Hey guys -
Steven, Sergey and Michal - just awesome. I learned a lot, so a big THANK YOU to you all. For example, I didn't know there were ready-to-use schedulers for Lua. Another point: I knew that coroutines were implemented using setjmp/longjmp. Since my university times, it's been somehow ingrained in my consciousness that setjmp/longjmp were a kind of magic only the gurus could use and their usage shoud be at least minimized, if not avoided completely. And for this reason, I would use yield/resume sparingly, and never dreamt of invoking it from a timer callback. Now I'm only surprised how straightfoward the coroutine-based implemetation of sleep() is.
I agree with Michal (see his love2d link) the best way (at least much better than my rabbit example) to talk about coroutines is using turtle graphics. Now, we have the user, who's written some Lua code. She is thinking in terms of going forward, turning, slowing down or waiting. His code could be as simple as following:
-- draw a square
for i = 1, 4 do
On the other side of the Lua/C wall we have a C/C++ programmer, who's thinking in low-level terms - frames, timing, callbacks, etc. As it turns out, my biggest problem was to understand how this gap between two programming paradigms is bridged - I knew only that coroutines were the recommended way. With my current understanding (I didn't have the time to study all the projects you guys linked to yet) I believe the magic is hidden in the way the 'forward' and 'turnRight' procedures are implemented. Using Sergey's sleep() example, I would implement forward as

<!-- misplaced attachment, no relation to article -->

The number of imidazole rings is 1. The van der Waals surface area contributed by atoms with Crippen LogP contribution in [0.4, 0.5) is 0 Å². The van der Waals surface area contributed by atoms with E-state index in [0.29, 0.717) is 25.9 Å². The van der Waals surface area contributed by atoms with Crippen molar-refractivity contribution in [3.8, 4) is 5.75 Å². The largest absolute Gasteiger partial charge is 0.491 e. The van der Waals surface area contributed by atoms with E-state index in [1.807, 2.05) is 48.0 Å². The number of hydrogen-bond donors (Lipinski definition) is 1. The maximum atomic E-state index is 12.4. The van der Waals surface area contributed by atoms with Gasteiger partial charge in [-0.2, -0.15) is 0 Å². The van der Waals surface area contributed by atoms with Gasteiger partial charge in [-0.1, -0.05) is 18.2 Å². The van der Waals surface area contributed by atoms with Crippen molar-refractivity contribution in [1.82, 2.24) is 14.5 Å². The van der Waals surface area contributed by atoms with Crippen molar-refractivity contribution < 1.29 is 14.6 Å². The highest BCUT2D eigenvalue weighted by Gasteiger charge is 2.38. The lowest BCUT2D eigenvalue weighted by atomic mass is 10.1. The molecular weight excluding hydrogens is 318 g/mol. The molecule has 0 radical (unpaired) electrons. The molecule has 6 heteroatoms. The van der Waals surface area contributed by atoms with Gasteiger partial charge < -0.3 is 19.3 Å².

for i = 1, steps do
moveTurtle(1) -- move the turtle 1 pixel in the given direction, let's ignore the details
coroutine.yield(.....) -- leaving out the parameters to keep it simple
and I'd bind 'coroutine.resume()' either to a timer which fires every tick, or connect it somehow to the engine's 'update()' function.
Did I get it right? Again, my biggest problem was to imagine how to bridge the user's code (they just don't care about coroutines and other low-level stuff) with the drawing engine which updates the screen in a loop independently of user's actions/scripts.
Again, thanks for the great examples.